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Learning The Why Of History

Remember your high school and, perhaps, college history classes? Hopefully, you learned a lot about what happened during the past two or three millennia.

You were taught virtually nothing about why important things happened, however. And, unless you educated yourself after leaving school, you don’t understand why some things are happening now and others are likely to occur in the future.

Last Sunday, we printed a long letter to the editor from Kim Stephen Mattis, of Triadelphia. He’s a retired Wheeling Park High school teacher who still substitutes in advanced placement classes.

Mattis addressed plans by state officials to alter social studies requirements for West Virginia high school graduates. He made a number of important, thoughtful observations. His letter ought to be required reading for state Board of Education members.

Perhaps the most important recommendation Mattis made involves world history classes. They shouldn’t exist in high school, he wrote.

Instead, Mountain State high schools ought to be teaching world cultures, including history, Mattis believes. “The culture, the governments, the peoples who live there, customs, religion, language and history will still be included but at a reduced emphasis,” he explained in his letter.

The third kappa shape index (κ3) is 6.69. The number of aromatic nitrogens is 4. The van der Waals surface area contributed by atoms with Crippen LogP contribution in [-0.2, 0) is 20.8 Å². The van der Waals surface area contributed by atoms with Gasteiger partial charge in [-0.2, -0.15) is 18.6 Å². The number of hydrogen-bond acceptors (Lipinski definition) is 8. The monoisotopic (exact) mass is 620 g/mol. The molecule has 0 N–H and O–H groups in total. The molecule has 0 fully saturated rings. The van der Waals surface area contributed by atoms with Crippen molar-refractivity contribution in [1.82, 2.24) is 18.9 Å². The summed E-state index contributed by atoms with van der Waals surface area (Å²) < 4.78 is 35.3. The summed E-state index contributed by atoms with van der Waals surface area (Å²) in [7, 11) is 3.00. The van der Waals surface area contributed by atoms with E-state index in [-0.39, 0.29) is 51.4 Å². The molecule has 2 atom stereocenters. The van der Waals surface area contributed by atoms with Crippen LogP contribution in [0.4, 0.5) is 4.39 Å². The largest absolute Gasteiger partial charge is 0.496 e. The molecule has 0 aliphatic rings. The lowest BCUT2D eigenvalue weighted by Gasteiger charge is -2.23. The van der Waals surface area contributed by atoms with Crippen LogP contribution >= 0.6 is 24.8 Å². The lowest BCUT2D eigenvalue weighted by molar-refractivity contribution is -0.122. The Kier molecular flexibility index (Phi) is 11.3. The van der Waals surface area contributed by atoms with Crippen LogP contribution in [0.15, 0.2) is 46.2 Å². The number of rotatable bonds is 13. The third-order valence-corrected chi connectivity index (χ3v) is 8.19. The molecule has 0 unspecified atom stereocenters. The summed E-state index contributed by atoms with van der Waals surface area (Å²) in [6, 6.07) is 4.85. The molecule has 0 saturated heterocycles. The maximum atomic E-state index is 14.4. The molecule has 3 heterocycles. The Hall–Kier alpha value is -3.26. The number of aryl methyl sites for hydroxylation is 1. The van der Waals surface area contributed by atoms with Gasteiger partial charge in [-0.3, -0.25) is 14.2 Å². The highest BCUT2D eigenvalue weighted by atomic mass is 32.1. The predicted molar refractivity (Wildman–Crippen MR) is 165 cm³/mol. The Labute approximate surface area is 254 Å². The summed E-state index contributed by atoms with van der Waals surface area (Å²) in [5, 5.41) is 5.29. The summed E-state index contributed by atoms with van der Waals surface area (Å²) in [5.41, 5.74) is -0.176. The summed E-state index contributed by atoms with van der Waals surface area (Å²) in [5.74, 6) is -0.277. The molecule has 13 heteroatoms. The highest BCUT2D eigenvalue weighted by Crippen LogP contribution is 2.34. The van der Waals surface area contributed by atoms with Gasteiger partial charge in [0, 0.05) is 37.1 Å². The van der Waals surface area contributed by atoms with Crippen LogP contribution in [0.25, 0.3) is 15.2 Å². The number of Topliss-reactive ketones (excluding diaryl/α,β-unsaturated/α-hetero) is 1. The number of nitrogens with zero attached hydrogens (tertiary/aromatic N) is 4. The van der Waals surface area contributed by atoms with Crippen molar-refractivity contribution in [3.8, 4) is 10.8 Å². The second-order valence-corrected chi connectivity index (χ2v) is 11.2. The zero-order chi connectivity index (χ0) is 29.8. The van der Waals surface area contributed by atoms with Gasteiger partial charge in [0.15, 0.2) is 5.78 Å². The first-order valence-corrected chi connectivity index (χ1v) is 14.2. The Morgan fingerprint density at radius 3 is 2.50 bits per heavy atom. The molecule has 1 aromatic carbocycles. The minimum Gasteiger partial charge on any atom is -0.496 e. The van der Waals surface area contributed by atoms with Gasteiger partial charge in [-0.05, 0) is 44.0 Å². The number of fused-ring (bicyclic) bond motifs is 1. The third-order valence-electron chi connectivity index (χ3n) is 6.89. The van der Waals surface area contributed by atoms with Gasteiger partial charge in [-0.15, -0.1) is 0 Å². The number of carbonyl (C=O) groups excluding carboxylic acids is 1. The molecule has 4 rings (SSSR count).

“This class would have more meaning that plain history. We, for example, need to know some Chinese history, but the present day culture is more important,” Mattis added.

Bullseye.

Not just incidentally, Mattis also thinks high school social studies ought to include a heavy dose of “how our government works …” That includes local and state affairs.

Mattis is a perfect example of what I’ve held for many years: The problem with public schools isn’t the teachers. Its the educrats telling them what to teach and how to teach it. Can there be any reasonable doubt that had the Mattis system been the state mandate while he was at WPHS, that school’s graduates would be better prepared for life? Of course, one suspects that where he was able, Mattis injected some of the information he recommends in the classes he did teach.

What’s more important? Knowing Muslims and the Crusaders hated each other, or understanding why they did?

Doing what Mattis suggests would not be easy. His path is strewn with political correctness land mines. For example, dare we explain that some Islamic denominations are more prone to violence than others?

Mattis’ letter is among the most important we printed last year. If you missed it or want to review it, go to our website (theintelligencer.net), click on the Opinion tab at the top of the page, then hit Letters to the Editor. Read or re-read Mattis’ letter carefully.

Then call someone on the state Board of Education or, perhaps, your local state legislator.

Myer can be reached at: mmyer@theintelligencer.net.

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